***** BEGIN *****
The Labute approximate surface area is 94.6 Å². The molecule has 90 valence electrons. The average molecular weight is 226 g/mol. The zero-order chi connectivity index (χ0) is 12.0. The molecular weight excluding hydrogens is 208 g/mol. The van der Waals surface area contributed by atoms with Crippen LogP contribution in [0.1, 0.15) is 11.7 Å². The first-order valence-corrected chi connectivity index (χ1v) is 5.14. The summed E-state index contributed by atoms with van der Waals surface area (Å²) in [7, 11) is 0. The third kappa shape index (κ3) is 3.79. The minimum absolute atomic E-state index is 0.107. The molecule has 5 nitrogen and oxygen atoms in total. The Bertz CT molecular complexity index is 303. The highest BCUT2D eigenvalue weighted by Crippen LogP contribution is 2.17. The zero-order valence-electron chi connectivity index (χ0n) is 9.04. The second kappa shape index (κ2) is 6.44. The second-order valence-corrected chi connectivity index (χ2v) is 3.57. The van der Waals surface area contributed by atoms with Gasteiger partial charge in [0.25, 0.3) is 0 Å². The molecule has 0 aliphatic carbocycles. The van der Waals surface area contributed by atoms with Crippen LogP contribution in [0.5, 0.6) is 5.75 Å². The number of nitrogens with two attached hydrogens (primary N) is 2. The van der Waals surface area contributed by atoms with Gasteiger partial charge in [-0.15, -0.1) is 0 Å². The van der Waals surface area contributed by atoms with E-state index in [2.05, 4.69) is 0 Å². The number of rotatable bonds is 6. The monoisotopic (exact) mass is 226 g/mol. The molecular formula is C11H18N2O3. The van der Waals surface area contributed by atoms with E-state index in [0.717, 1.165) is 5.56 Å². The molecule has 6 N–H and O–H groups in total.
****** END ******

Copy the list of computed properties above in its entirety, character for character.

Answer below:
The Labute approximate surface area is 94.6 Å². The molecule has 90 valence electrons. The average molecular weight is 226 g/mol. The zero-order chi connectivity index (χ0) is 12.0. The molecular weight excluding hydrogens is 208 g/mol. The van der Waals surface area contributed by atoms with Crippen LogP contribution in [0.1, 0.15) is 11.7 Å². The first-order valence-corrected chi connectivity index (χ1v) is 5.14. The summed E-state index contributed by atoms with van der Waals surface area (Å²) in [7, 11) is 0. The third kappa shape index (κ3) is 3.79. The minimum absolute atomic E-state index is 0.107. The molecule has 5 nitrogen and oxygen atoms in total. The Bertz CT molecular complexity index is 303. The highest BCUT2D eigenvalue weighted by Crippen LogP contribution is 2.17. The zero-order valence-electron chi connectivity index (χ0n) is 9.04. The second kappa shape index (κ2) is 6.44. The second-order valence-corrected chi connectivity index (χ2v) is 3.57. The van der Waals surface area contributed by atoms with Gasteiger partial charge in [0.25, 0.3) is 0 Å². The molecule has 0 aliphatic carbocycles. The van der Waals surface area contributed by atoms with Crippen LogP contribution in [0.5, 0.6) is 5.75 Å². The number of nitrogens with two attached hydrogens (primary N) is 2. The van der Waals surface area contributed by atoms with Gasteiger partial charge in [-0.15, -0.1) is 0 Å². The van der Waals surface area contributed by atoms with E-state index in [2.05, 4.69) is 0 Å². The number of rotatable bonds is 6. The monoisotopic (exact) mass is 226 g/mol. The molecular formula is C11H18N2O3. The van der Waals surface area contributed by atoms with E-state index in [0.717, 1.165) is 5.56 Å². The molecule has 6 N–H and O–H groups in total.